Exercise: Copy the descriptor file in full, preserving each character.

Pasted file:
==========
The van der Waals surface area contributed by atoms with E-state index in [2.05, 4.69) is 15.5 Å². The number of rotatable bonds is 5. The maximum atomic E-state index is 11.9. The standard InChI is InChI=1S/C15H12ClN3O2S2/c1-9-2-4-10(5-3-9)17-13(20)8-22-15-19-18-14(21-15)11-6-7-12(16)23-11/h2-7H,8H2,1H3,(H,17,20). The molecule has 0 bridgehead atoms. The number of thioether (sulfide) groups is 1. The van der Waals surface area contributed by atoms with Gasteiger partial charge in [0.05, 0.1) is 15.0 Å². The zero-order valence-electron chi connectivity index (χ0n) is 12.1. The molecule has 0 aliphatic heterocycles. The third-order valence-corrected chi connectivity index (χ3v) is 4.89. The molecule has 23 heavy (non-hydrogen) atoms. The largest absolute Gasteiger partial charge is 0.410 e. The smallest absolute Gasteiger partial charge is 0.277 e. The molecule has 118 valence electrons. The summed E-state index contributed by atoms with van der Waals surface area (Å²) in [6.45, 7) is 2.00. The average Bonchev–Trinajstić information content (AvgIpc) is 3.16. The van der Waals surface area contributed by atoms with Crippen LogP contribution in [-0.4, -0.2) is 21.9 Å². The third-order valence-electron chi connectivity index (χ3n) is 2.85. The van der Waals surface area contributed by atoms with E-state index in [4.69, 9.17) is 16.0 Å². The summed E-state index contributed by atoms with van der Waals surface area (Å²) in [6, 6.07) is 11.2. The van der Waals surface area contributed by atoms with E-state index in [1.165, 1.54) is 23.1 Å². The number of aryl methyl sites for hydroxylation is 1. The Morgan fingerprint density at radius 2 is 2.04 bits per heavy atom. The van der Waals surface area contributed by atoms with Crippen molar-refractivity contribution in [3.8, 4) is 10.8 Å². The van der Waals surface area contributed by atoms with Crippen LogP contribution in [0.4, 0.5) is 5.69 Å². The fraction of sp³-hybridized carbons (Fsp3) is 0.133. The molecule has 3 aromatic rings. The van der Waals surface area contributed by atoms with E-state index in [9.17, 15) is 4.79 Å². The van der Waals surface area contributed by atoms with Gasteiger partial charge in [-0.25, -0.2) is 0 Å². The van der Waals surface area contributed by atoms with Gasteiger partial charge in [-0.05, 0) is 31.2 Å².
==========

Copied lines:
The van der Waals surface area contributed by atoms with E-state index in [2.05, 4.69) is 15.5 Å². The number of rotatable bonds is 5. The maximum atomic E-state index is 11.9. The standard InChI is InChI=1S/C15H12ClN3O2S2/c1-9-2-4-10(5-3-9)17-13(20)8-22-15-19-18-14(21-15)11-6-7-12(16)23-11/h2-7H,8H2,1H3,(H,17,20). The molecule has 0 bridgehead atoms. The number of thioether (sulfide) groups is 1. The van der Waals surface area contributed by atoms with Gasteiger partial charge in [0.05, 0.1) is 15.0 Å². The zero-order valence-electron chi connectivity index (χ0n) is 12.1. The molecule has 0 aliphatic heterocycles. The third-order valence-corrected chi connectivity index (χ3v) is 4.89. The molecule has 23 heavy (non-hydrogen) atoms. The largest absolute Gasteiger partial charge is 0.410 e. The smallest absolute Gasteiger partial charge is 0.277 e. The molecule has 118 valence electrons. The summed E-state index contributed by atoms with van der Waals surface area (Å²) in [6.45, 7) is 2.00. The average Bonchev–Trinajstić information content (AvgIpc) is 3.16. The van der Waals surface area contributed by atoms with Crippen LogP contribution in [-0.4, -0.2) is 21.9 Å². The third-order valence-electron chi connectivity index (χ3n) is 2.85. The van der Waals surface area contributed by atoms with E-state index in [4.69, 9.17) is 16.0 Å². The summed E-state index contributed by atoms with van der Waals surface area (Å²) in [6, 6.07) is 11.2. The van der Waals surface area contributed by atoms with E-state index in [1.165, 1.54) is 23.1 Å². The number of aryl methyl sites for hydroxylation is 1. The Morgan fingerprint density at radius 2 is 2.04 bits per heavy atom. The van der Waals surface area contributed by atoms with Crippen molar-refractivity contribution in [3.8, 4) is 10.8 Å². The van der Waals surface area contributed by atoms with Crippen LogP contribution in [0.4, 0.5) is 5.69 Å². The fraction of sp³-hybridized carbons (Fsp3) is 0.133. The molecule has 3 aromatic rings. The van der Waals surface area contributed by atoms with E-state index in [9.17, 15) is 4.79 Å². The van der Waals surface area contributed by atoms with Gasteiger partial charge in [-0.25, -0.2) is 0 Å². The van der Waals surface area contributed by atoms with Gasteiger partial charge in [-0.05, 0) is 31.2 Å².